Have you ever been riding down the trail, turned your front wheel to avoid a large rock and then BUMP, your back wheel hits that same darn rock you were trying to avoid? As you’ve likely figured out, the back wheel doesn’t follow the same path as your front wheel when turning. The Solution? Introducing the Rock Dodge!
The Rock Dodge is a sharp, short turn used for avoiding a rock, sharp stick, pesky squirrel or other small obstacles you might encounter on the trail.
When done successfully, your front wheel will pass on one side of the obstacle and your back wheel will pass on the other side. The obstacle passes under your down-tube between your tires. You ride away without losing momentum, puncturing a tire or squashing a critter.
This is a low-speed skill and is most often used while climbing singletrack. Mastering the rock dodge will allow you to hone in on precise movements, keep you in full control of your bike, and make technical climbing that much easier. We can all use a little love on the climbs, am I right?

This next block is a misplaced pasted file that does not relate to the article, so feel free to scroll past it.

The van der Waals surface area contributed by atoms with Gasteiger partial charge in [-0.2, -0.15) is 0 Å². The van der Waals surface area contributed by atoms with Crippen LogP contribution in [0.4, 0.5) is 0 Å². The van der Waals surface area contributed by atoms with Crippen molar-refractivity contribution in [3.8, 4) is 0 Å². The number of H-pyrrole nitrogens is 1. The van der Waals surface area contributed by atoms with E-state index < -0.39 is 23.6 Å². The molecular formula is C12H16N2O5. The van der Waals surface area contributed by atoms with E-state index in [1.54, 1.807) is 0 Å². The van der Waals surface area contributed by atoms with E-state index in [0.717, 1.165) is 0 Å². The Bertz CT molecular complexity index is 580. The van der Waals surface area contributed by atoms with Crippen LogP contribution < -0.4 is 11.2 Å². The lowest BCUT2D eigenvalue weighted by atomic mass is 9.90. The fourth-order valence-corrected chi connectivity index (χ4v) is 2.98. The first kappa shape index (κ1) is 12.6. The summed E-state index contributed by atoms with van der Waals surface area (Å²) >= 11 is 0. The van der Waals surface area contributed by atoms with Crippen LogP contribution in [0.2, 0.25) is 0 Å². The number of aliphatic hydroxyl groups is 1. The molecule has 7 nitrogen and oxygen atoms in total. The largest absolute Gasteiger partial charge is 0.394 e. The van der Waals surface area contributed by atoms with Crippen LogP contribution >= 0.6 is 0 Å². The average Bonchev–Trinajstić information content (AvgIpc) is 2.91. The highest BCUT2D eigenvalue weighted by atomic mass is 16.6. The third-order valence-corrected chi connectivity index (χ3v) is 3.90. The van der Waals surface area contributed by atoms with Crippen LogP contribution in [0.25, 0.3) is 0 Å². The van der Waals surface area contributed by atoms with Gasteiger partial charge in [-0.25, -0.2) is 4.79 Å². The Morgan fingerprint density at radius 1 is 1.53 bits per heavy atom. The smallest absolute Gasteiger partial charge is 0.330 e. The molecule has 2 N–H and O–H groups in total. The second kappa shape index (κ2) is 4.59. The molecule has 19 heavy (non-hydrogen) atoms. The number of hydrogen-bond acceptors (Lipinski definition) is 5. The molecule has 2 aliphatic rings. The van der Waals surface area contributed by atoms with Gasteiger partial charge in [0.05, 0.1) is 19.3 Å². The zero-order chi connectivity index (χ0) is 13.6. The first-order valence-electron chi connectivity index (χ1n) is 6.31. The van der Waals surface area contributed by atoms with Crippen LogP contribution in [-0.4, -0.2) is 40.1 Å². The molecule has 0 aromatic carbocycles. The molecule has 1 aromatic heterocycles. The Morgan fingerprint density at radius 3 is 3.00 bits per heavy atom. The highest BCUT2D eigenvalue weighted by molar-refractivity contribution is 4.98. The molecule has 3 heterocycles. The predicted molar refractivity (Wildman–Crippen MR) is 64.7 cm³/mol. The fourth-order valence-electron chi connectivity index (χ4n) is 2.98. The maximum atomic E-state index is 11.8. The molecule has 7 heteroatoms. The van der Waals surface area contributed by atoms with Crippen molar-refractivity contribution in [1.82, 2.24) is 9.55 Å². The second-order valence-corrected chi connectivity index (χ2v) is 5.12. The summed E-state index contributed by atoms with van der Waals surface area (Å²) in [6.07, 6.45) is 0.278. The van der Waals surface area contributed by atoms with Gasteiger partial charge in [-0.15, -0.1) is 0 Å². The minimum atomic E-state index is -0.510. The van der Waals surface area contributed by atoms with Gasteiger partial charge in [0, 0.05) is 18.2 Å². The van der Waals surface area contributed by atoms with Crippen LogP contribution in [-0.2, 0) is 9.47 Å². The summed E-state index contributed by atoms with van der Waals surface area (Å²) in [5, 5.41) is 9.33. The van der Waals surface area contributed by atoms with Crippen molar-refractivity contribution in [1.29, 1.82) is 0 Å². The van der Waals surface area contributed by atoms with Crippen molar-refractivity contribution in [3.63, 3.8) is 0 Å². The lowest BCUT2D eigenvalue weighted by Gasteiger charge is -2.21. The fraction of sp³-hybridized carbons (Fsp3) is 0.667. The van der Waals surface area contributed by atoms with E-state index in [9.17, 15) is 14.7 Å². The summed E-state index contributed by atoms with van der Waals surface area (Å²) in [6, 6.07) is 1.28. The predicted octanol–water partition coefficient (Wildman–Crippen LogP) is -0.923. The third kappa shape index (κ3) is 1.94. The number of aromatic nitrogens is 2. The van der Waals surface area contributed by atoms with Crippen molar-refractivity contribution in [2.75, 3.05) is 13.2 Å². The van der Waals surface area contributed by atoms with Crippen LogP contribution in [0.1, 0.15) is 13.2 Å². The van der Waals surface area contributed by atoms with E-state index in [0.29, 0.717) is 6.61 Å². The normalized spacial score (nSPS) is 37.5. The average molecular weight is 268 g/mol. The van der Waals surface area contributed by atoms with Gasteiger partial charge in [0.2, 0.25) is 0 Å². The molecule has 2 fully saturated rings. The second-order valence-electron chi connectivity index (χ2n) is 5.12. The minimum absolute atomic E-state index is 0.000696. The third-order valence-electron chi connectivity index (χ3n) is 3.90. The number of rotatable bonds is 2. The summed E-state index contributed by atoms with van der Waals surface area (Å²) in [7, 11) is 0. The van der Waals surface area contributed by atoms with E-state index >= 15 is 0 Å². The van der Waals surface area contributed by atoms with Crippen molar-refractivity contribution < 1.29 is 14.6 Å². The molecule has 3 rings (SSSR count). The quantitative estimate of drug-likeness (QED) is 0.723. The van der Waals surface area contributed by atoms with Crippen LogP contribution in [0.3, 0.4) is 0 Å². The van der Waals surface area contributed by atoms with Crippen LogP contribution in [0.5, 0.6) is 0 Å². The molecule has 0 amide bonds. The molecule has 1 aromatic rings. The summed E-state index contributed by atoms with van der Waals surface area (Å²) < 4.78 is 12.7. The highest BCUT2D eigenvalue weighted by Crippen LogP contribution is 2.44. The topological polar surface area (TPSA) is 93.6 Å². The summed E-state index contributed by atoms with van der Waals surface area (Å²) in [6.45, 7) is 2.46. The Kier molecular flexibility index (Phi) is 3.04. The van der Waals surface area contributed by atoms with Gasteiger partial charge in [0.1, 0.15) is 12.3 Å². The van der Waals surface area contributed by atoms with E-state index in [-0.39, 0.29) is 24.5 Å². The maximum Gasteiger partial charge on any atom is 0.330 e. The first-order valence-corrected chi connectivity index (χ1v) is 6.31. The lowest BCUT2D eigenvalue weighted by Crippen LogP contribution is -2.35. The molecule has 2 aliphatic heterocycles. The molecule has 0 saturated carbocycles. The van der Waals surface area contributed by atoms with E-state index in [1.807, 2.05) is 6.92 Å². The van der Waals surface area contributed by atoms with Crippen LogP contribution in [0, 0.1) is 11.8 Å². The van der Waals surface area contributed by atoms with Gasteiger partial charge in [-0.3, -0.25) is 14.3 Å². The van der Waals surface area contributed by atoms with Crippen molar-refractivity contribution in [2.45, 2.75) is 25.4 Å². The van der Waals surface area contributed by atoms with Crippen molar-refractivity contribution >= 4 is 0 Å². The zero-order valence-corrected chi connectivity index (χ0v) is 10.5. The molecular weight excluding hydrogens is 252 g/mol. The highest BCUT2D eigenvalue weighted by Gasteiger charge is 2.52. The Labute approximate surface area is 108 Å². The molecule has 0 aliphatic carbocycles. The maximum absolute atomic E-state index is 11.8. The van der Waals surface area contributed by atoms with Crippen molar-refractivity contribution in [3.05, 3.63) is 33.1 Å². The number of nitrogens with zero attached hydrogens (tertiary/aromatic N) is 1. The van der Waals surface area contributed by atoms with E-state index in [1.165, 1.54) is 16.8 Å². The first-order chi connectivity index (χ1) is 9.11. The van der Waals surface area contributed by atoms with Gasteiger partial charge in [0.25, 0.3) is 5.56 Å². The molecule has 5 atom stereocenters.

1. Start Flat
The best place to practice this skills is on a flat, relatively open area.
2. Identify Obstacle
Determine which obstacle you’re going to rock dodge – we recommend starting with something small. Be sure to look past the obstacle to make sure your exit is inline with the direction you intend to ride.
3. Aim For It
Ride right toward the obstacle — get close!
4. Wait For it
Right as your front wheel passes the obstacle, quickly and sharply turn your front wheel around it and quickly and then back towards the direction you’d like to continue riding.
After your complete your rock dodge, make sure to get your eyes back up and ready for whatever’s next on the trail.
Once you get proficient on flat ground, progress to an up-sloping area then eventually to a climbing, technical single track. Try rock dodging larger obstacles or multiple obstacles in a row.
I believe that step 4 should start with:
Right as your front wheel passes the obstacle
not “as your back wheel passes”.
Good catch Tom! Thank you, we’ve made the correction to the article.